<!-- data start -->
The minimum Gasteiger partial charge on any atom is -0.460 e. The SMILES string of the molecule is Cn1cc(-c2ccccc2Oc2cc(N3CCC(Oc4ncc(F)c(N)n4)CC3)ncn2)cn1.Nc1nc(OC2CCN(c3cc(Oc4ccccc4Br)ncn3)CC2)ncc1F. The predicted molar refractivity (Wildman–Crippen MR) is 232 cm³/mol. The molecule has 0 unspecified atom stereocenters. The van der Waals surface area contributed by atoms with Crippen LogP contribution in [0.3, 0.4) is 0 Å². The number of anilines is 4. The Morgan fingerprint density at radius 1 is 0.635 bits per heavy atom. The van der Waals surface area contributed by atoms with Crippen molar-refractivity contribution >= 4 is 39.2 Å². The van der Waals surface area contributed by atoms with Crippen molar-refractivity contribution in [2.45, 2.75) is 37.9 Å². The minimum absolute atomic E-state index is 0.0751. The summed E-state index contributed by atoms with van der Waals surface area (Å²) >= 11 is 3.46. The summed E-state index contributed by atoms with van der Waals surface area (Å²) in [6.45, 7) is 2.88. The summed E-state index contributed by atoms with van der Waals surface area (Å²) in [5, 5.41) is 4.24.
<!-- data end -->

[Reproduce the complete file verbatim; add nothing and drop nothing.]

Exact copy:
The minimum Gasteiger partial charge on any atom is -0.460 e. The SMILES string of the molecule is Cn1cc(-c2ccccc2Oc2cc(N3CCC(Oc4ncc(F)c(N)n4)CC3)ncn2)cn1.Nc1nc(OC2CCN(c3cc(Oc4ccccc4Br)ncn3)CC2)ncc1F. The predicted molar refractivity (Wildman–Crippen MR) is 232 cm³/mol. The molecule has 0 unspecified atom stereocenters. The van der Waals surface area contributed by atoms with Crippen LogP contribution in [0.3, 0.4) is 0 Å². The number of anilines is 4. The Morgan fingerprint density at radius 1 is 0.635 bits per heavy atom. The van der Waals surface area contributed by atoms with Crippen molar-refractivity contribution >= 4 is 39.2 Å². The van der Waals surface area contributed by atoms with Crippen molar-refractivity contribution in [2.45, 2.75) is 37.9 Å². The minimum absolute atomic E-state index is 0.0751. The summed E-state index contributed by atoms with van der Waals surface area (Å²) >= 11 is 3.46. The summed E-state index contributed by atoms with van der Waals surface area (Å²) in [6.45, 7) is 2.88. The summed E-state index contributed by atoms with van der Waals surface area (Å²) in [5, 5.41) is 4.24.